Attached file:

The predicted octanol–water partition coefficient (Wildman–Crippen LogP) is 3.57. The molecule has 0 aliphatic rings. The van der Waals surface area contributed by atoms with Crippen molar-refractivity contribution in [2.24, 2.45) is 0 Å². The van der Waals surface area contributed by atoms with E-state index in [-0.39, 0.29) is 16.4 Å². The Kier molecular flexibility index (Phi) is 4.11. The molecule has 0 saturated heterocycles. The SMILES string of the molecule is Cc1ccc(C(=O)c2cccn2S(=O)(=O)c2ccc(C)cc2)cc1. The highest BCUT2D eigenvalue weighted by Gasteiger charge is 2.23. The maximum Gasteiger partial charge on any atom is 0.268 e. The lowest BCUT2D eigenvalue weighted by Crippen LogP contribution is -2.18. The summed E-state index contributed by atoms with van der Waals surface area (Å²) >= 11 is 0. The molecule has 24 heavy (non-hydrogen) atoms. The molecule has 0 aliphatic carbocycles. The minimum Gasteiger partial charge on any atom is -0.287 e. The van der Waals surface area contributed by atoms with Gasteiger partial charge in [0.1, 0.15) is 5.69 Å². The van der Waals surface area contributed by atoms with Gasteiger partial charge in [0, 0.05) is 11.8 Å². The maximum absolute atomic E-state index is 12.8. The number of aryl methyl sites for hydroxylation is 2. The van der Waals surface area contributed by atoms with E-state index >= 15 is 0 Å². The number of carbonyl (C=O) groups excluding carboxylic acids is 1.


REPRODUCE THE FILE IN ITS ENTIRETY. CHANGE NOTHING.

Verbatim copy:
The predicted octanol–water partition coefficient (Wildman–Crippen LogP) is 3.57. The molecule has 0 aliphatic rings. The van der Waals surface area contributed by atoms with Crippen molar-refractivity contribution in [2.24, 2.45) is 0 Å². The van der Waals surface area contributed by atoms with E-state index in [-0.39, 0.29) is 16.4 Å². The Kier molecular flexibility index (Phi) is 4.11. The molecule has 0 saturated heterocycles. The SMILES string of the molecule is Cc1ccc(C(=O)c2cccn2S(=O)(=O)c2ccc(C)cc2)cc1. The highest BCUT2D eigenvalue weighted by Gasteiger charge is 2.23. The maximum Gasteiger partial charge on any atom is 0.268 e. The lowest BCUT2D eigenvalue weighted by Crippen LogP contribution is -2.18. The summed E-state index contributed by atoms with van der Waals surface area (Å²) >= 11 is 0. The molecule has 24 heavy (non-hydrogen) atoms. The molecule has 0 aliphatic carbocycles. The minimum Gasteiger partial charge on any atom is -0.287 e. The van der Waals surface area contributed by atoms with Gasteiger partial charge in [0.1, 0.15) is 5.69 Å². The van der Waals surface area contributed by atoms with Gasteiger partial charge in [0, 0.05) is 11.8 Å². The maximum absolute atomic E-state index is 12.8. The number of aryl methyl sites for hydroxylation is 2. The van der Waals surface area contributed by atoms with E-state index >= 15 is 0 Å². The number of carbonyl (C=O) groups excluding carboxylic acids is 1.